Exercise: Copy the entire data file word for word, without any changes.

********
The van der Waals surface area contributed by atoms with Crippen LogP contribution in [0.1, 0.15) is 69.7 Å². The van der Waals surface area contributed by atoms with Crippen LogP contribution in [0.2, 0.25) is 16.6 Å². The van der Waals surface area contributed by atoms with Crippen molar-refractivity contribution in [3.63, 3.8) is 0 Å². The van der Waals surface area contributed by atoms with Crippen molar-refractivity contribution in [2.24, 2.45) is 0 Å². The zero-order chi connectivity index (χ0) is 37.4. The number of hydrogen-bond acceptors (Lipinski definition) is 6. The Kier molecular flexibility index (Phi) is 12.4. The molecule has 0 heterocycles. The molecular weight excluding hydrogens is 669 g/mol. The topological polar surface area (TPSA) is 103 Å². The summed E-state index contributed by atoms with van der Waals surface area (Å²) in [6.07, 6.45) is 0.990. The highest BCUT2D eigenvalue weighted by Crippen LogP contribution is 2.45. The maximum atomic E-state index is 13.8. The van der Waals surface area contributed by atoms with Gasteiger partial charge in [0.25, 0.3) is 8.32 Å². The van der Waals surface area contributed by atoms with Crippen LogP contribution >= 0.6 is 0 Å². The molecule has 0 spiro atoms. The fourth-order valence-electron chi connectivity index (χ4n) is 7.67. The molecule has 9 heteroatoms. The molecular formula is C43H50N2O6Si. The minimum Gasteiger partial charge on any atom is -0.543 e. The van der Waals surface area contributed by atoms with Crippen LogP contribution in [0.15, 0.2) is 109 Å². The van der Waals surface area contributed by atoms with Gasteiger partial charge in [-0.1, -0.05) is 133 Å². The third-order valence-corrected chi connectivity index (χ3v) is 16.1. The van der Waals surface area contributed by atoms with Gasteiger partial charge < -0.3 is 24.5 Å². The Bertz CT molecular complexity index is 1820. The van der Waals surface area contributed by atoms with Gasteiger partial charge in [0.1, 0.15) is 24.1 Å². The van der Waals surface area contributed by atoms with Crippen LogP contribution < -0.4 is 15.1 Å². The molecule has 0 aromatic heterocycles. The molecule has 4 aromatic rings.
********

The van der Waals surface area contributed by atoms with Crippen LogP contribution in [0.1, 0.15) is 69.7 Å². The van der Waals surface area contributed by atoms with Crippen LogP contribution in [0.2, 0.25) is 16.6 Å². The van der Waals surface area contributed by atoms with Crippen molar-refractivity contribution in [3.63, 3.8) is 0 Å². The van der Waals surface area contributed by atoms with Crippen molar-refractivity contribution in [2.24, 2.45) is 0 Å². The zero-order chi connectivity index (χ0) is 37.4. The number of hydrogen-bond acceptors (Lipinski definition) is 6. The Kier molecular flexibility index (Phi) is 12.4. The molecule has 0 heterocycles. The molecular weight excluding hydrogens is 669 g/mol. The topological polar surface area (TPSA) is 103 Å². The summed E-state index contributed by atoms with van der Waals surface area (Å²) in [6.07, 6.45) is 0.990. The highest BCUT2D eigenvalue weighted by Crippen LogP contribution is 2.45. The maximum atomic E-state index is 13.8. The van der Waals surface area contributed by atoms with Gasteiger partial charge in [0.25, 0.3) is 8.32 Å². The van der Waals surface area contributed by atoms with Crippen LogP contribution >= 0.6 is 0 Å². The molecule has 0 spiro atoms. The fourth-order valence-electron chi connectivity index (χ4n) is 7.67. The molecule has 9 heteroatoms. The molecular formula is C43H50N2O6Si. The minimum Gasteiger partial charge on any atom is -0.543 e. The van der Waals surface area contributed by atoms with Crippen LogP contribution in [0.15, 0.2) is 109 Å². The van der Waals surface area contributed by atoms with Gasteiger partial charge in [-0.1, -0.05) is 133 Å². The third-order valence-corrected chi connectivity index (χ3v) is 16.1. The van der Waals surface area contributed by atoms with Gasteiger partial charge < -0.3 is 24.5 Å². The Bertz CT molecular complexity index is 1820. The van der Waals surface area contributed by atoms with Gasteiger partial charge in [0.1, 0.15) is 24.1 Å². The van der Waals surface area contributed by atoms with Crippen LogP contribution < -0.4 is 15.1 Å². The molecule has 0 aromatic heterocycles. The molecule has 4 aromatic rings.